• Version Control and Rollback: Docker images can be versioned, allowing teams to track changes and roll back to previous states if needed.

Cons and Considerations

While Docker offers a multitude of advantages, there are also specific considerations to keep in mind:

  • Security: Containers share the host OS kernel, which can pose security tensions if not correctly configured. Care must be taken to isolate containers and limit their privileges.
  • Learning Curve: While Docker’s fundamental concepts are easy to grasp, mastering advanced features and orchestration tools may require a learning curve.
  • Stateful Applications: Managing stateful applications within Docker containers can be complex, as containers are designed to be ephemeral by nature.
  • Limited GUI Applications: Docker containers are primarily designed for command-line applications, making the containerization of GUI-heavy software more challenging.
  • Compatibility: Containers might not seamlessly run on all host systems due to kernel versions or configuration differences.
  • Resource Sharing: While resource sharing is a pro, it can also lead to resource contention if not appropriately managed, affecting performance.

Installing Docker Containers on Pop!_OS: A Step-by-Step Guide


Before diving into Docker containers on Pop!_OS, a few prerequisites need to be in place:

  1. Pop!_OS Installation: Ensure that you have Pop!_OS installed on your system. You can download the recent version from the System76 website (https://pop.system76.com/).
  2. Command-Line Familiarity: Basic Linux command-line knowledge will be beneficial as Docker is primarily managed through the terminal.
  3. Access to the Internet: Docker requires internet access for downloading container images and updates.

Installing Docker on Pop!_OS is a breeze, offering you a gateway to the world of containerization. In this section, we’ll walk you through the installation process using the official Docker repository, ensuring you’re equipped to harness the power of Docker containers.

1. Update Package Lists for a Fresh Start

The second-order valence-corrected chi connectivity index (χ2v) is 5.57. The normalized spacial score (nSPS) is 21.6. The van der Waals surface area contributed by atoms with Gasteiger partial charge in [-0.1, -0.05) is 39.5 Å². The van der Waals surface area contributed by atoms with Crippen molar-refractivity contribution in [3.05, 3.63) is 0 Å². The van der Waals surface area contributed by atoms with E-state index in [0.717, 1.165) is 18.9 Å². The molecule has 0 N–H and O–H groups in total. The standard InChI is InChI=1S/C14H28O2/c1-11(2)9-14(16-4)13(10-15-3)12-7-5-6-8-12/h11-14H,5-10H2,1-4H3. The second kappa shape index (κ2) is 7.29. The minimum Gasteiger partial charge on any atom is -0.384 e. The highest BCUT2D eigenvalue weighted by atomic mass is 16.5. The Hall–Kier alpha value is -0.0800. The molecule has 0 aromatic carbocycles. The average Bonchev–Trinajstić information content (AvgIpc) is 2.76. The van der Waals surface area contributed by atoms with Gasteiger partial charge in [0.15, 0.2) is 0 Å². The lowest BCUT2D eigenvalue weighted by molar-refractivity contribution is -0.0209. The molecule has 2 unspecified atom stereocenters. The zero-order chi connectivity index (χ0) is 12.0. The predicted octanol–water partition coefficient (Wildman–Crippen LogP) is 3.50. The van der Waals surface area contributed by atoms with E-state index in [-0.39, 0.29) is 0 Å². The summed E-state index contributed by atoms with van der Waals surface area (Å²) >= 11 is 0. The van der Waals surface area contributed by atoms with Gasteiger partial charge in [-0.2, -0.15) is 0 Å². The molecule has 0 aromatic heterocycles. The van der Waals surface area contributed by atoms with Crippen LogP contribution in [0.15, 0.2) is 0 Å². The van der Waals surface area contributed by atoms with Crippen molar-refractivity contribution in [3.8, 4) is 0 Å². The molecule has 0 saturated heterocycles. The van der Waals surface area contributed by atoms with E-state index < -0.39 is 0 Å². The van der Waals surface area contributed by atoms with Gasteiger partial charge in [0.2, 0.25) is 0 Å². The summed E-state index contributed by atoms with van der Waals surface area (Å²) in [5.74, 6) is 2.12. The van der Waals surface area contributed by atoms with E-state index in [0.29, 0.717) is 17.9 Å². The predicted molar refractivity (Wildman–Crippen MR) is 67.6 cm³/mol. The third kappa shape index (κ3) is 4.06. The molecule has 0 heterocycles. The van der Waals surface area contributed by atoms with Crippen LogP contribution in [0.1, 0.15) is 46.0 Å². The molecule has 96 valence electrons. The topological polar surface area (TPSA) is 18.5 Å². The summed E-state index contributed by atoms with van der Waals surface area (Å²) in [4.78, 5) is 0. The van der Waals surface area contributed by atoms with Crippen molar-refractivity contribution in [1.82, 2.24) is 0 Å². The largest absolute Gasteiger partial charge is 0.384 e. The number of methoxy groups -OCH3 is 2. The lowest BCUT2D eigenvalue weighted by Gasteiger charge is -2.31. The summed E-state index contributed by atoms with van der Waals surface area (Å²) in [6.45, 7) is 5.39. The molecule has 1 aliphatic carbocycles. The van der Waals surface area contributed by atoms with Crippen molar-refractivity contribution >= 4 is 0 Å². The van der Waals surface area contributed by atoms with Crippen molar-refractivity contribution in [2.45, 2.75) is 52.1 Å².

Before embarking on the installation journey, let’s ensure your system is current. Open your terminal and enter the following command:

sudo apt update
update system resources and packages

Update system resources and packages

Updating the package lists ensures you’re working with the latest available packages and versions.

2. Install Dependencies to Unlock Docker Installation

To enable apt to use repositories over HTTPS, you’ll need a few essential packages. These packages pave the way for a smooth installation process. Execute the following command to install them:

sudo apt install apt-transport-https ca-certificates curl software-properties-common
install dependencies

Install dependencies

These dependencies are like building blocks, laying the foundation for the subsequent steps of the Docker installation.

3. Add Docker’s Repository for Easy Access

Docker’s official repository is your gateway to a treasure trove of containerization capabilities. Adding the repository and GPG key opens the door to a world of Docker goodness. Execute these commands one after the other:

curl -fsSL https://download.docker.com/linux/ubuntu/gpg | sudo gpg --dearmor -o /usr/share/keyrings/docker-archive-keyring.gpg

echo "deb [arch=$(dpkg --print-architecture) signed-by=/usr/share/keyrings/docker-archive-keyring.gpg] https://download.docker.com/linux/ubuntu $(lsb_release -cs) stable" | sudo tee /etc/apt/sources.list.d/docker.list > /dev/null
add docker repo

Add docker repo

These lines of code seamlessly incorporate the Docker repository into your system’s configuration, ready to serve you the latest Docker goodies.

4. Unveil the Docker Engine: Installation Time

With the integrated repository, it’s time to unveil the Docker Engine. Follow these steps to bring Docker to life on your Pop!_OS system:

sudo apt update

sudo apt install docker-ce
update and install docker